Paying patients to participate in clinical trials is ethically controversial. However, there has been no empirical documentation regarding whether payment represents an undue or unjust inducement.
To evaluate these questions, we described hypothetical placebo-controlled trials of a new antihypertensive drug to 126 patients with mild-to-moderate hypertension recruited from hypertension and general medicine clinics at a university hospital. Using a 3 × 3, within-subjects design, we altered a risk to participation (either adverse effect rate or rate of randomization to placebo) and the payment participants would receive ($100, $1000, and $2000) and asked patients to indicate their willingness to participate (WTP) in each trial using a 6-point scale.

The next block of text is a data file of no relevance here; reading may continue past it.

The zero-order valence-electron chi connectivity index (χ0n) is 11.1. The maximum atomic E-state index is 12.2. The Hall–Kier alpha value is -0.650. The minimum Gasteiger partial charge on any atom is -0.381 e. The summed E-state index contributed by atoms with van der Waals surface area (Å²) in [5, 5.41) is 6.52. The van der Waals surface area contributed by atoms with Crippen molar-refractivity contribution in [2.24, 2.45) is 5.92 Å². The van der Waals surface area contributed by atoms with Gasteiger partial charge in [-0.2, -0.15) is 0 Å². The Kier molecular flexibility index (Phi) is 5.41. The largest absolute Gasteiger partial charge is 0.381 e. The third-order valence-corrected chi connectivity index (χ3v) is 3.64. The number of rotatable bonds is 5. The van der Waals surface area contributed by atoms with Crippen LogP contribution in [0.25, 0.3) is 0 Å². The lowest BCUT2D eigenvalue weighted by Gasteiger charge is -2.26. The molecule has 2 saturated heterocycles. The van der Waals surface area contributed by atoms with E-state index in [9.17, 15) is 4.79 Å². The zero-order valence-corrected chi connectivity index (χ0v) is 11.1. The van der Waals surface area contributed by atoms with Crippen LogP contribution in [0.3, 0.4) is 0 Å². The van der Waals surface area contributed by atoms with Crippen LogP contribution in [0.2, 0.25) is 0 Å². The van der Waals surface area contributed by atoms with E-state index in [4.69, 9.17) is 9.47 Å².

Clustered ordinal logistic regression models revealed that patients' WTP decreased with higher risk of adverse effects (P<.001), higher risk of being assigned to placebo (P = .02), and lower payment level (P<.001). There were no significant interactions between payment level and either risk variable, suggesting that increasing payments do not alter peoples' perceptions of risk. There was a trend toward a positive interaction between income and the influence of payment on WTP (P = .09), suggesting that payment more strongly influences WTP among wealthier people. Wealthier patients were more likely to state that payment was important in their participation decision (37% vs 20%, P = .05).
Although higher payment motivates research participation, we found no evidence that commonly used payment levels represent undue or unjust inducements.